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Newcastle Herald
Newcastle Herald
Matthew Kelly

Barking mad - dingoes invade Port Stephens nature reserve

Corrie Island - an internationally recognised nature reserve in Port Stephens - is under attack from dingoes that are gaining easy access due to sedimentation at the mouth of the Myall River.

The 164-hectare nature reserve is listed under the Ramsar Convention because it is an important breeding site for Little Terns and Pied Oystercatchers, both of which are endangered species.

Dingos have been regularly spotted on the island in recent months, triggering fears for the welfare of the island's inhabitants.

While they are naturally strong swimmers, the native dogs have been able to stroll across from Hawks Nest at low tide.

"We see them every week. The last one we saw had a couple of pups. There's usually another one that roams around by itself," Y-Knot Ferry Service operator Noel Gaunt said.

A dingo that was recently wandering along the shore on Corrie Island. Picture by John Grainger.

"They are certainly walking across. The river entrance was completely dry yesterday."

A NSW National Parks and Wildlife Service spokeswoman said the agency was actively monitoring wildlife on Corrie Island, and was aware that two dingoes were frequenting the Island.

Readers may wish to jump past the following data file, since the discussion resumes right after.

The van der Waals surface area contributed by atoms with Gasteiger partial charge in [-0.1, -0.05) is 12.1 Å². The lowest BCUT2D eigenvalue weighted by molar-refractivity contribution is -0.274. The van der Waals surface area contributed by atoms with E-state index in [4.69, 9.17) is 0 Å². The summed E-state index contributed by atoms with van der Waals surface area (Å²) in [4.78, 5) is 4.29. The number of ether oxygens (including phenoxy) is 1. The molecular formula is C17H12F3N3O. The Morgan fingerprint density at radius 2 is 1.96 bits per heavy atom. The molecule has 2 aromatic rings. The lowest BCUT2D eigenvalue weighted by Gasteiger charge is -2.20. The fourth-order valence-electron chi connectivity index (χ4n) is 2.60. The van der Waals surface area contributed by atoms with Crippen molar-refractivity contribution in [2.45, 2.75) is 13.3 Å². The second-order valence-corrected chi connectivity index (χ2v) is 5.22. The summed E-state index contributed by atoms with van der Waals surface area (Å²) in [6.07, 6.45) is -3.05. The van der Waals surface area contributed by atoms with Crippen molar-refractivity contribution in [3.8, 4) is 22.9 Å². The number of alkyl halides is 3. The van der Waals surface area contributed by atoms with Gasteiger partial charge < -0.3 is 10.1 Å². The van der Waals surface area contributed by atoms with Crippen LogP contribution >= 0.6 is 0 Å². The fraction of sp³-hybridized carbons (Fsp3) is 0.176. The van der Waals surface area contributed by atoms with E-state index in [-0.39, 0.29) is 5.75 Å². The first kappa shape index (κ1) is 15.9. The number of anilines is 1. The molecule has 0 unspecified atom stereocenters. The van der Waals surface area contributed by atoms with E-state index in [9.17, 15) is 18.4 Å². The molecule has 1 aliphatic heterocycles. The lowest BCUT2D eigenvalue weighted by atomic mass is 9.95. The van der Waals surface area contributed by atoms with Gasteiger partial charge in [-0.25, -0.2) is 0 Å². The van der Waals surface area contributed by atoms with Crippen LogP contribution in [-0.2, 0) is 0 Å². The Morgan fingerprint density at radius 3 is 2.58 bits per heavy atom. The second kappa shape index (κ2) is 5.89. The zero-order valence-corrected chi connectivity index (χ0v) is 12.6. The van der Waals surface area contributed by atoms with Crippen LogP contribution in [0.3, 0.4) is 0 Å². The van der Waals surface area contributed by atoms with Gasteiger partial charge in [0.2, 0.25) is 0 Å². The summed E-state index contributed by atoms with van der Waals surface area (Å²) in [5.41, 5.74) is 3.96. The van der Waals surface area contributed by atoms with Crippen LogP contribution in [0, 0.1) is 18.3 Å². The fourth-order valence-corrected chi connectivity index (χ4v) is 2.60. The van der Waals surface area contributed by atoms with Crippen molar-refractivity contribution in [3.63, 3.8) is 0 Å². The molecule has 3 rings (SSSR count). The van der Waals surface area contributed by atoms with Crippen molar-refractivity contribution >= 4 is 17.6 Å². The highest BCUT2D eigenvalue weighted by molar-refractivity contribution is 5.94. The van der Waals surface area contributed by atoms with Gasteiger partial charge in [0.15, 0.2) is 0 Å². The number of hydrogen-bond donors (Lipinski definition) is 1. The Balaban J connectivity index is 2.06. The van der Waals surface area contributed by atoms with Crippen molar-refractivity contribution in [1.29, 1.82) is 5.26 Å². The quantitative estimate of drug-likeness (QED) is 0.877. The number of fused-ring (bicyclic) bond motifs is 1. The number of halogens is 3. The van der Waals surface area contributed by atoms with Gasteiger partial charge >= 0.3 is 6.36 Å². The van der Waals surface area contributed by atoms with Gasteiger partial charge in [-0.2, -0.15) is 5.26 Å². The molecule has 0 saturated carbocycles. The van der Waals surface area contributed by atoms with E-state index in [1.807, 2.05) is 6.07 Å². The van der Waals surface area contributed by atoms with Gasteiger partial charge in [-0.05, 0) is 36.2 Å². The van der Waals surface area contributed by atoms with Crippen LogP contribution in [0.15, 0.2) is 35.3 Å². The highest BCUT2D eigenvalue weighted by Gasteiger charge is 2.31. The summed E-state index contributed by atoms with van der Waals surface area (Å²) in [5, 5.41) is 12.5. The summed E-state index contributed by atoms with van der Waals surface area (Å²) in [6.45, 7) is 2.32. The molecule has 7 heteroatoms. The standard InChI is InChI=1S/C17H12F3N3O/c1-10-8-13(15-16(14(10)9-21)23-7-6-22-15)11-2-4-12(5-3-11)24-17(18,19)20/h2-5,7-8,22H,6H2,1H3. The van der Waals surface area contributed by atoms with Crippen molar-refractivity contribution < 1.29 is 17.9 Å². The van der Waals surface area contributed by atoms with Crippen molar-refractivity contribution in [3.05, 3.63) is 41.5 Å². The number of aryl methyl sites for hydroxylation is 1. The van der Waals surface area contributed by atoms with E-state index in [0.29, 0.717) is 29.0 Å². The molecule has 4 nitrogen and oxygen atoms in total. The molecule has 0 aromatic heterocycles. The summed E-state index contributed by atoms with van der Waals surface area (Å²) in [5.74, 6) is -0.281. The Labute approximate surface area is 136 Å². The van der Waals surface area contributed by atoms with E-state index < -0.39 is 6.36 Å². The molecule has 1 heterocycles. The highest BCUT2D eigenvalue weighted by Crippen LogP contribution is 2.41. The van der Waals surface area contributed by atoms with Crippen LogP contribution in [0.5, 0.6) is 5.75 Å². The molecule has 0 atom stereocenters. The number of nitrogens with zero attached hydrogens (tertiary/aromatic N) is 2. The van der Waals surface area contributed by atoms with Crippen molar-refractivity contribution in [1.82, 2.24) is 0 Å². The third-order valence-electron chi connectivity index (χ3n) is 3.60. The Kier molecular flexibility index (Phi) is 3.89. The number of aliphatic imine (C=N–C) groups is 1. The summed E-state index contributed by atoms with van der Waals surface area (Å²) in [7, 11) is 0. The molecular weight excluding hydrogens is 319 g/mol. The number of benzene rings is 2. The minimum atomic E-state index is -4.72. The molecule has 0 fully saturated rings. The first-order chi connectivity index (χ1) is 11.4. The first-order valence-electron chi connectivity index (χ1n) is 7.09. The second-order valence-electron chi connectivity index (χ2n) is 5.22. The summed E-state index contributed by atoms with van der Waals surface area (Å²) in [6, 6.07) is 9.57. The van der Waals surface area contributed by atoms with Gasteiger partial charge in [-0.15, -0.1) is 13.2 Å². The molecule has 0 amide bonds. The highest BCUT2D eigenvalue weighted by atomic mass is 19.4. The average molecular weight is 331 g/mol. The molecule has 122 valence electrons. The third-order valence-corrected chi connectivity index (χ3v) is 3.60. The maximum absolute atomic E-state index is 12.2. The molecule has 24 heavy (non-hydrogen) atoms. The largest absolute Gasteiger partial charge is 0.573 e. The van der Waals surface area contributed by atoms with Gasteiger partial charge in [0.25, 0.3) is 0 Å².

"Dingoes are good swimmers and it's impractical to exclude dingoes from Corrie Island," she said.

"To this end, NPWS is trialling exclusion fences to protect nests from dingo and fox predation within Corrie Island Nature Reserve."

Nesting beaches in NSW may be marked by fences or signs, while parts of some beaches, including Corrie Island, will be entirely closed to visitors during the breeding months from August to March to allow these birds space and peace to raise their families.

"People are asked to keep away from nesting areas marked by signs or fences," the spokeswoman said.

"Domestic dogs are not permitted on Corrie Island Nature Reserve or National Parks at any time."

A series of drone photos published in the Newcastle Herald highlighted the estuary's dire state.

The natural river entrance is now almost completely blocked at low tide, which has resulted in one vessel having to be towed free and another three running around in the past week.

The Myall River camping ground. Picture by Darren Pateman.

"We hit the bottom twice just yesterday," Mr Gaunt said.

Residents and business operators have warned the ongoing build-up of sand that now stretches several kilometres upstream will wreak havoc during the upcoming summer holiday season.

Of particular concern is the section of the river near the bush camp where hundreds of campers stay.

"People are already reporting they are hitting the sand up there," Myall River Action Group spokesman Gordon Grainger said.

"There will more than likely be a serious accident when you have people racing up and down the river who aren't familiar with the area."

The Myall River Action Group has been lobbying for the best part of a decade for a permanent dredging solution to improve the estuary's ailing health.

Readings taken by the group at Tea Gardens show salinity levels of seven parts per thousand - healthy estuarine water is typically about 30 parts.

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